Positional Play fights back against this script-less nature of football by providing a (spatial) organisation ideal, where order is enhanced, and the team assumes more control of the game (chaos). This control comes in the form of conquering space, and this objective is only possible when space is viewed as a fixed and static entity. Functional Play views space in a different light, as explored earlier, and consequently, there isn’t a focus on conquering space through collective order.
Is European football suffering from an excess of positionism?
A: The overwhelming dominance of Positionism, or any philosophy, naturally results in a suppression of other methods of thinking. With Positional Play becoming so strong in recent years, most football matches have become chess matches. The World Cup put this on display with some matches, especially ones with Belgium, for example. Some of the matches were truly painful to watch and impossible to enjoy. When there is such a strong dominance, without many alternatives, a plateau is inevitably reached. It is essential for alternatives to emerge and for the (European) football landscape to be diversified in philosophies.
A great supporter of functional play actually is Fernando Diniz of Fluminense. How do you explain his playstyle?
Diniz is a key figure in the rise of Functional Play. His teams look absolutely chaotic if you’re looking at them through positional lens. His style is characterised by extreme approximation and the complete rejection of positions. You can get seven or eight players in a specific area of the pitch at once, something almost unthinkable in Positional Play. It adopts the core ideas of Functional Play, but through extreme approximation and a very short passing style, these are significantly enhanced. Beyond the pitch, Diniz’s style is characterised by a focus on the individual, not just the player but as a person. In numerous interviews, Diniz talks about the person beyond the player; caring, preserving, and developing the individual.
Which coaches other than Diniz do you think carry out a functional play?
In Brazil, Dorival Junior and Renato Gaúcho are some of the notable coaches. Lionel Scaloni with Argentina has demonstrated a similar style, especially with a focus on enhancing Messi’s ability through heavy relations with his teammates. In Europe, Roger Schmidt, Luciano Spalletti, and Carlo Ancelotti have such styles, and they have been extremely successful in the UCL so far. Juanma Lillo is another interesting one, previously being a heavy Positional Play advocate but now demonstrating Functional signs with Al Sadd. There are many other coaches I’m sure, but these are the ones that come to mind.
One of the main characteristics of Diniz’s game model is the use of offensive diagonals. Can you explain to us what they are?
A: As Jamie Hamilton has mentioned in various tweets, these can be referred to as escadinhas, or staircases. The best way to describe is when three or more players line up in a diagonal line and use dummies (or corta luz) to progress the ball. These can be found throughout Brazilian history, especially in the various glorious teams of the 1980s and 1990s. It is incredibly typical of Brazilian football, and it is a very spontaneous tactic. The players must naturally relate on the pitch to perform this, as there isn’t a systematic method of creating these scenarios. Obviously, with such close proximity and spontaneous movement, it is a direct result of the lack of positional guidelines in Functional Play. Overall, it’s a beautiful way of linking professional football back to street football, something incredibly significant in Brazilian culture.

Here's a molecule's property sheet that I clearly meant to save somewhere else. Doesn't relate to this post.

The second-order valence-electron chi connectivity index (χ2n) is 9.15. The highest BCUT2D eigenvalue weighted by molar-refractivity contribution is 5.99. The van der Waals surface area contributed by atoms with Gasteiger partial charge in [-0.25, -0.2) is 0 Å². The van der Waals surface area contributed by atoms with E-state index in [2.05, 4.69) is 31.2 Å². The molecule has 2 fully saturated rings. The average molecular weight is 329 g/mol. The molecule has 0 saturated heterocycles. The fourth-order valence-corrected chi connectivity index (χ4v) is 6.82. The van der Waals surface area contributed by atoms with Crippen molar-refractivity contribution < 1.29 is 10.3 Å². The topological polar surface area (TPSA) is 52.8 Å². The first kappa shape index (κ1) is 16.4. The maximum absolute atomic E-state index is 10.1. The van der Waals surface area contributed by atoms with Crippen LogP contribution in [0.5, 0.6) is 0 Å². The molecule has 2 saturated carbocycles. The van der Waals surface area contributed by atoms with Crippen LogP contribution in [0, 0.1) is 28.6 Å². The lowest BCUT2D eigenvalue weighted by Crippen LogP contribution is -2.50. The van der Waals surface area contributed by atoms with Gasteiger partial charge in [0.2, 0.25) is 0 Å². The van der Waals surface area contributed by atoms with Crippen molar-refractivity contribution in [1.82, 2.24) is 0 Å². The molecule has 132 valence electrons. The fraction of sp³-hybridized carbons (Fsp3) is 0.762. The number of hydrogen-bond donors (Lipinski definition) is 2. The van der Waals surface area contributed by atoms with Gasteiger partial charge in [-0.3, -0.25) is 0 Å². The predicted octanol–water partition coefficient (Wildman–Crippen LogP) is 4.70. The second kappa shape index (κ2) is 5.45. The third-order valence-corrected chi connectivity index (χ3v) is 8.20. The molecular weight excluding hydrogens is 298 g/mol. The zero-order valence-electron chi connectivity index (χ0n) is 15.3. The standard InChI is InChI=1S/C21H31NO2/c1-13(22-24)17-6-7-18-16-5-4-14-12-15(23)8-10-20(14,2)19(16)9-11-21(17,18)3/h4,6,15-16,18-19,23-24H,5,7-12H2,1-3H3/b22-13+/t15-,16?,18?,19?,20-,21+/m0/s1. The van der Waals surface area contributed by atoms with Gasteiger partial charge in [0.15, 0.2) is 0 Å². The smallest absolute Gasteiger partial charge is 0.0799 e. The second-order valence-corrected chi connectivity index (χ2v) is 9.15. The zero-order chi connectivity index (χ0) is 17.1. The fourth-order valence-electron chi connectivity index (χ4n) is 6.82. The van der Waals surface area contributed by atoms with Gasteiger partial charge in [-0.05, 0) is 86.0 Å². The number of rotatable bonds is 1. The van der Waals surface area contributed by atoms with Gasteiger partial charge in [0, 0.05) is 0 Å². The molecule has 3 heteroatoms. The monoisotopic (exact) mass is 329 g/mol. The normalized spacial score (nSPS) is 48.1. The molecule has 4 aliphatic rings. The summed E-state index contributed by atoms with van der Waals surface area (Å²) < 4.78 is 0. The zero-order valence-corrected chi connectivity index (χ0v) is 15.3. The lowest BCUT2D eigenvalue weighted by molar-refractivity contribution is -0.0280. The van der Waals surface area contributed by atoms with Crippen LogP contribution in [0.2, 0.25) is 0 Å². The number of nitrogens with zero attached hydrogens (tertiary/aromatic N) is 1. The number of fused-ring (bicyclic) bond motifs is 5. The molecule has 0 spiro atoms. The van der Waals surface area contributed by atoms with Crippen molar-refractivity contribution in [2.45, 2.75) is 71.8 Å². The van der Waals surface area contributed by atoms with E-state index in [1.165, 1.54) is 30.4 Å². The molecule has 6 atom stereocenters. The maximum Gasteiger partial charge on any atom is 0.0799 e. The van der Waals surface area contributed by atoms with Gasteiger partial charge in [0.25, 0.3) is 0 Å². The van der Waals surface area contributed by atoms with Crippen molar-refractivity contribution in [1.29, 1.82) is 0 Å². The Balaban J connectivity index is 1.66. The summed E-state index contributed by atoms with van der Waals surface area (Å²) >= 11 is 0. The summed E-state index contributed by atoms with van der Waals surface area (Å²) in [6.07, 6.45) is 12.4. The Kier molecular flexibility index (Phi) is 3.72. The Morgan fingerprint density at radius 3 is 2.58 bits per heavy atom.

Is it really possible to categorize the playstyle of any coach right now? Is it possible to insert every coach into a specific one, a la Kant?
A: With Positional Play and the increasing tactical homogenization as a result of the globalisation of ideas and principles, coaches can be assimilated and put into buckets far more easily. However, even then, every coach is a different person, from a different place, with a different background, with different influences, etc. When that is considered, it’s impossible to say two coaches play the same exact way. Categorising coaches into buckets (Positional Play, Functional Play, vertical football, possession-based) is possible, as similarities can be found. While this can and is being done, it is important to remember two coaches/systems are never truly the same.
Like Positional Play, relational football has a different structure. Could you explain the differences between the team’s structure and shape?
A: We often tend to think of structure as linear, with correct places of where to be and how to be organised, with logic, geometry, and rationality. “Man City play with a 2-3-5”, for example. However, this approach to structure is limited and when teams like Fluminense come along, what are we meant to do? Structures can also “exist in emergent (not imposed) non-linear forms”, as Jamie Hamilton put it. Of course, when referring to teams with imposed organisations that attempt to create linear structures, it is fair to use the term. However, it’s important to understand that this is not the only manner to approach structure, and the structure of teams like Fluminense and Napoli can also be dissected and analysed. The distinction between shape and structure, for me at least, brings clarity when specifically referring to linear organisations.
According to Luciano Spalletti, “systems no longer exist in football, it’s all about the spaces left by the opposition. You must be quick to spot them and know the right moment to strike, have the courage to start the move even when pressed.” What can you tell us about Napoli’s playing model?
Napoli play with a Functional approach, and Spalletti’s quote makes this clear. When referring to systems, Spalletti means linear and positional-based organisations. As he claims, it’s no longer about them, but rather about spaces, interacting and relating with them. When to attack them, how to attack them. Napoli’s Functional Play is naturally different from other Functional teams. It is a more expanded version, with different progressions and structures than Flu, for example. The difference is a result of the context (coach, players, country, league). Nonetheless, the focus on dynamic spaces and interpretive and relational movements is still there. For me, that is the beauty of Functional Play. The preservation of the context rather than a homogenous approach to football.